By Brian Carter, SVP, Product, Validic
Throughout our blog series “Humanity in Healthcare” we have talked, and will talk, about the humans who use technology directly to improve the quality of human life. As someone who has spent the last nearly eighteen years building, deploying, managing, and supporting technology in the healthcare industry, I wanted to take a few lines to talk to my fellow Healthcare IT colleagues about our role in healthcare. Why do we do what we do? How do we stay focused on why we’re doing it?
We could “do technology” in other fields with less regulation, more direct access to consumers, more chances to hit that “hockey stick” growth curve with one simple feature addition, and not worry about whether the software we’re creating or managing will cause someone harm if we get it wrong. I obviously can’t speak for everyone, but I know many of us do this to “make a difference.” For me, that means waking up every morning and knowing that the things I’m working on will help give everyone our solutions touch an improved chance of living their best life.
In around 2002, I was in my early twenties, smoked well over a pack a day, and was pushing 300 pounds. It was on a trip to visit friends in Washington D.C. that I had my wake-up call. After about 3 hours of touring the National Mall and the Smithsonian, I sat down on a bench, too exhausted to go any further. I made my friends get us a cab, because I couldn’t walk to the Metro station. If you’ve been to D.C., you know that in that part of town, you can practically see one metro stop from the next.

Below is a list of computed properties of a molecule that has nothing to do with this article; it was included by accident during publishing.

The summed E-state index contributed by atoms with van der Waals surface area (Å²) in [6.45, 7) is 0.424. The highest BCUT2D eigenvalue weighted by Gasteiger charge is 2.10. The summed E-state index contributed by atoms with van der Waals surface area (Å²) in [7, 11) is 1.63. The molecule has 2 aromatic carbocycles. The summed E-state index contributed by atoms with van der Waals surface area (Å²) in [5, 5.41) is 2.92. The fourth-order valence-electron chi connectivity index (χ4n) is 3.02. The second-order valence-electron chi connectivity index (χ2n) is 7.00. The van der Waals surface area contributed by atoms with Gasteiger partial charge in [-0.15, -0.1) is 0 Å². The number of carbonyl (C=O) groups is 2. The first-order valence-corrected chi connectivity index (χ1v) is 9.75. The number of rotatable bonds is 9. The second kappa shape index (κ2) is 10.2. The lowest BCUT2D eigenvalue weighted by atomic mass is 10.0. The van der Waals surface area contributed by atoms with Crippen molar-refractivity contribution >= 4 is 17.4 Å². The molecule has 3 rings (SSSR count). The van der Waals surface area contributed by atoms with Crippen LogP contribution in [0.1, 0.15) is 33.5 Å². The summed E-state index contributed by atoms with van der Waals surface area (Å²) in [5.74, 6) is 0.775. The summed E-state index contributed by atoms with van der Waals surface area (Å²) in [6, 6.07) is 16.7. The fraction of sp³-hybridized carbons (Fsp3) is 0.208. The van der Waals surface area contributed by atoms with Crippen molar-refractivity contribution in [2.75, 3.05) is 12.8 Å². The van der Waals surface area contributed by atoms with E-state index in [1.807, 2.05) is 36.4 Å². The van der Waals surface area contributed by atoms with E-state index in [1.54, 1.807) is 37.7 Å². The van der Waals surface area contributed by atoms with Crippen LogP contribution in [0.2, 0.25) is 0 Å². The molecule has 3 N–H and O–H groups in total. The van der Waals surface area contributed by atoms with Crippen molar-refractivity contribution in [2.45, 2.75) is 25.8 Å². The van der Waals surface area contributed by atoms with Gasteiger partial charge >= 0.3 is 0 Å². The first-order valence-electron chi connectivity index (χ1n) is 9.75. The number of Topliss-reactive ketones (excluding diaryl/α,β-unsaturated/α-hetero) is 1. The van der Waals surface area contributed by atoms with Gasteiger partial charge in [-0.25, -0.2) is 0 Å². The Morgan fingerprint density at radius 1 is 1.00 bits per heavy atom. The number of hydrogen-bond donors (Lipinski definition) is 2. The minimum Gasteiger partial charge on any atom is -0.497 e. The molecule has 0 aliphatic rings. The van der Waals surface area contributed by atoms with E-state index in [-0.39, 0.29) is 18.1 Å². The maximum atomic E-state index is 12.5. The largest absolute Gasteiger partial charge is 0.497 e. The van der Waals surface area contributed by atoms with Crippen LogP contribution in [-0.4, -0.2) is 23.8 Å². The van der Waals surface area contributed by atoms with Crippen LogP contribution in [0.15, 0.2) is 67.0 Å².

After returning home, it was time to get my act together. I printed myself a little graph to track my weight loss and hung it on the inside of my bathroom door. I blocked an hour on my calendar every day to go to the gym. I gave up eating meat; not because meat is unhealthy, but the kind of meat I liked was, and I needed to reset my diet. I didn’t feel like I was making a lot of progress initially, but the graph on the back of the door showed that I was. The time I put in at the gym was terrible in the moment, but I felt good about doing it when I was done. Changing my diet was hard, and the change was a massive one, because micro-decisions every day on what was healthy was harder than just cutting out whole categories all together. All told, I dropped around 100 pounds with my little pencil-plotted weight loss graph and a daily block on my calendar. Quitting smoking took a lot more effort, and a lot more failed attempts, but ultimately that happened too. This story could go on and on, but you get the point. I used to be a very overweight smoker, now I’m a much-less-overweight non-smoker.
About now, you’re asking “well, where’s the technology in this story?” And really, there isn’t any. I’m old and it was the stone age of technology back then. The real take home here is that most success stories like this consist of the following:
- recognition that something needs to change
- development of a plan
- tracking of the adherence and results of that plan
- attainment of the goal
So, the question is, how can we leverage technology to make these steps easier for people to manage? What can we do in our roles today, as technologists, to empower people to accomplish their goals and live their best lives? The data and tools available have the potential to provide the support people need to make the change – and we’re working to make that happen.
Read Brian’s second blog here, where he discusses why it’s important to develop the right solutions for patients and providers to make the difference.
The statements and opinions held in this piece belong to the individual contributor alone and do not represent the corporate views or beliefs of the company.